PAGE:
Fuel Tanks and Cells

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Sumps vs. Pick-up Tubes and EFI

EFI and modern engine technology have combined to create the ultimate street-driven racecar. With ordinary combinations producing between 300 HP and 500 HP, the stock EFI fuel system has proven flexible. Hard core engine combinations exceed this mark with the exotic, making 1000+ HP on the street. Applications above 500 HP universally require a complete fuel system makeover, from fuel rails to fuel pump. A key part of any fuel system upgrade is the tank itself. The debate is whether to modify the stock tank or install a racing fuel cell.

There are several benefits for retaining the stock fuel tank in a high horsepower street car. It has a larger capacity than most fuel cells, already has a mounting location and hardware, has provisions for filling from outside the vehicle, has a cap that both vents and seals, and is already on or in the vehicle.

The drawbacks to stock fuel tank retention are more numerous but less obvious. The stock pick-up/pump assembly is restrictive, which requires a complete replacement with a fabricated assembly. When using a stock tank with fabricated pickup, the internal well (which the stock pump draws from) is far too small and poorly supplied with fuel from the rest of the tank. That is, unless the fuel level in the tank is ¾ full or higher. Faced with the demand of a large pump drawing through a fabricated pickup, it has no chance of refilling fast enough to support wide-open throttle full engine load. Under low demand and cruise-type conditions, the large volume of fuel delivered to the rails is unused and returned. The same fuel, picking up heat from the pump and the rails, is constantly recycled to and from this well, rapidly increasing fuel temperature. Common problems associated with stock fuel tanks and fabricated pickups are pump cavitation, vapor lock, varying fuel pressure, exaggerated pump wear, and lean conditions during both low and high loads. Note: unlike a carbureted engine, any loss of fuel supply at the in-tank pickup will immediately result in a loss of fuel volume and pressure at the EFI injector, resulting in lean conditions and engine damage.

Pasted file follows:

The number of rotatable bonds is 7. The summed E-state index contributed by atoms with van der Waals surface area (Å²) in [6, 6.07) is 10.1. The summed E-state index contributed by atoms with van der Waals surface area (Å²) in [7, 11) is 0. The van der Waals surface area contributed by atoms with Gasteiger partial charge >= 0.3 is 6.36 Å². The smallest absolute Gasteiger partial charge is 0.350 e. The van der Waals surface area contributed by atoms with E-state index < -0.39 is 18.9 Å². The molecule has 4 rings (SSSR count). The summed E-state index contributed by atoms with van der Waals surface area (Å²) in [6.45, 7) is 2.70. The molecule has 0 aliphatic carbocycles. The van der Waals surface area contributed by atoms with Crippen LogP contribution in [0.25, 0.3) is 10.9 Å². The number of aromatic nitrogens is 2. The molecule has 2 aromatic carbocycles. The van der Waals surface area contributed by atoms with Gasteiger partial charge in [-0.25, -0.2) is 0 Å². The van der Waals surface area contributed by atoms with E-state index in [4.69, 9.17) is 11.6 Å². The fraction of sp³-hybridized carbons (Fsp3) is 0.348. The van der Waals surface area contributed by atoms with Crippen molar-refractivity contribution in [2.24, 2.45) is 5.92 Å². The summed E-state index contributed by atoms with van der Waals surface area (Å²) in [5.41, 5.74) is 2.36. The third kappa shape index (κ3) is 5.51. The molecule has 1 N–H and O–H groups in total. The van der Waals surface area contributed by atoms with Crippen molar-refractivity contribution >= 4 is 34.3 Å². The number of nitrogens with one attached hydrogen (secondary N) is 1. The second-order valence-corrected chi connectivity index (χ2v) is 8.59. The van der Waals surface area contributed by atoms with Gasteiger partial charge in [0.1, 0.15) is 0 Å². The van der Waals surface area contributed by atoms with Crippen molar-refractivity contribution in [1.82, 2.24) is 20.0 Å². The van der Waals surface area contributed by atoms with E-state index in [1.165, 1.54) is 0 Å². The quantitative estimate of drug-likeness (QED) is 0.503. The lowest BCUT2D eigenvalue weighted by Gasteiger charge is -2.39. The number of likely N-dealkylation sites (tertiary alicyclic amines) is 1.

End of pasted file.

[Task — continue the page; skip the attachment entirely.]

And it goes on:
For those who prefer a stock-style fuel tank, Aeromotive has performed extensive research into what would make an acceptable compromise. The findings above clearly ruled out the use of any kind of fabricated pickup. Instead,we designed a fuel sump and baffle assembly that is professionally installed on various stock-style tanks. The primary problem of heat soak is minimized, as is the restriction of fuel flow through the sump box and to the actual pick-up point. However, this is still a compromise, at best, requiring fuel levels be maintained above ¼ for normal low load driving, above ½ to ¾ for drag racing, and above ¾ for road racing. In all serious racing applications, the correct fuel cell is highly recommended. All Aeromotive fuel systems are available with or without the modified stock tank, allowing the best choice of fuel container without compromising the rest of the system. There is a better way to feed the beast and Aeromotive has the modern fuel system components to do it now!